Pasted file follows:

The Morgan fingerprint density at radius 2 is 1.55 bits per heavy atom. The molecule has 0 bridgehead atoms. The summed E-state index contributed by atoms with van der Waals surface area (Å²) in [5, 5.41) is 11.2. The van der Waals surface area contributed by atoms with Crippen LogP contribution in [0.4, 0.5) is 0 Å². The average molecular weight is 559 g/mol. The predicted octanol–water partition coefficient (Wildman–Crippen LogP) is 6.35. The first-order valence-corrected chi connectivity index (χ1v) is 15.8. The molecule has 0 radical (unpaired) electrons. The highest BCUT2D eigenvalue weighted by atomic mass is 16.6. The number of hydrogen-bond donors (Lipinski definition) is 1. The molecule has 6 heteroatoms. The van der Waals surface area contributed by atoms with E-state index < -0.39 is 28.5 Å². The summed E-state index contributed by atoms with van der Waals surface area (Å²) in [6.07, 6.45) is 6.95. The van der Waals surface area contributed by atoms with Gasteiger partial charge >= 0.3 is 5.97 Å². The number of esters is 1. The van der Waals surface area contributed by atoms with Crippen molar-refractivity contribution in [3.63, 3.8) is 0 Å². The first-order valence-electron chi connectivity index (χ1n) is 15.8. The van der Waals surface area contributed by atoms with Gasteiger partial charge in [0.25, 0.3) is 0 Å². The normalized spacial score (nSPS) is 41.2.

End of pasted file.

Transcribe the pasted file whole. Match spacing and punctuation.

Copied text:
The Morgan fingerprint density at radius 2 is 1.55 bits per heavy atom. The molecule has 0 bridgehead atoms. The summed E-state index contributed by atoms with van der Waals surface area (Å²) in [5, 5.41) is 11.2. The van der Waals surface area contributed by atoms with Crippen LogP contribution in [0.4, 0.5) is 0 Å². The average molecular weight is 559 g/mol. The predicted octanol–water partition coefficient (Wildman–Crippen LogP) is 6.35. The first-order valence-corrected chi connectivity index (χ1v) is 15.8. The molecule has 0 radical (unpaired) electrons. The highest BCUT2D eigenvalue weighted by atomic mass is 16.6. The number of hydrogen-bond donors (Lipinski definition) is 1. The molecule has 6 heteroatoms. The van der Waals surface area contributed by atoms with E-state index < -0.39 is 28.5 Å². The summed E-state index contributed by atoms with van der Waals surface area (Å²) in [6.07, 6.45) is 6.95. The van der Waals surface area contributed by atoms with Gasteiger partial charge >= 0.3 is 5.97 Å². The number of esters is 1. The van der Waals surface area contributed by atoms with Crippen molar-refractivity contribution in [3.63, 3.8) is 0 Å². The first-order valence-electron chi connectivity index (χ1n) is 15.8. The van der Waals surface area contributed by atoms with Gasteiger partial charge in [0.25, 0.3) is 0 Å². The normalized spacial score (nSPS) is 41.2.